Checkers, Risk, Command & Conquer, and Fencing…since childhood, humans are exposed to games in various forms. From basic to advanced and from purely fun to cut-throat poker matches – we are continuously given opportunities to challenge ourselves and compete against fellow man in the arena (or on the screen).
The United States military has numerous, robust and mature wargaming departments that have been developing complex scenarios for more than 75 years. It is not just recreating history merely for recreational purposes, but instead it captures the vast capabilities of Naval Fleets of today, placed at the hands of military professionals to face wicked problems and thinking enemies. This week CIMSEC will explore how wargaming specifically has been used by military and security professionals for gaming’s intrinsic conflict qualities and also why Wargaming is still relevant. This week we will ask readers to consider the strengths and weaknesses of current wargaming endeavors and to propose games that we are not playing, but are inherently part of maritime security.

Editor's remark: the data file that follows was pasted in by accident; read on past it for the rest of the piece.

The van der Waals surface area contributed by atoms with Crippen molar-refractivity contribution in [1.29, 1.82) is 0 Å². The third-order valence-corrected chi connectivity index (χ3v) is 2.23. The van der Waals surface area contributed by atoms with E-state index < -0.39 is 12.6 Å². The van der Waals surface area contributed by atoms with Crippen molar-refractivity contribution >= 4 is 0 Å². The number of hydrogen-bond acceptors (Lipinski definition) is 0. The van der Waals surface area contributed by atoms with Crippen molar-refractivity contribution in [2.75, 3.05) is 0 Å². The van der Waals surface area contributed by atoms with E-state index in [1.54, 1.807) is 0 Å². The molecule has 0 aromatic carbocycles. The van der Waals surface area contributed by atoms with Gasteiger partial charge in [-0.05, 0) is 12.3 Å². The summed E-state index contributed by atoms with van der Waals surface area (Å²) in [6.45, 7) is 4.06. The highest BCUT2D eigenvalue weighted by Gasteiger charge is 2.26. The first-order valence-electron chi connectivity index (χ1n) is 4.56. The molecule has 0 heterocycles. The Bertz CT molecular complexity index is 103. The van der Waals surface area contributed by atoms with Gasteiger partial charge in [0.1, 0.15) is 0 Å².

As we look to the future, how shall we best capture the gaming process and synchronize the structure with technology? During peacetime, gaming is one effective tool for testing the commander for the friction of combat (See Sumida on Clausewitz). This week we ask what else can and should be considered in future wargames to fully challenge the commander-of-tomorrow and to prepare the forces for the demands of confrontation in the maritime domain. What can future technology bring to further enhance our cognitive ability and challenge the profession of arms?
We look forward to your comments, critiques, and discourse.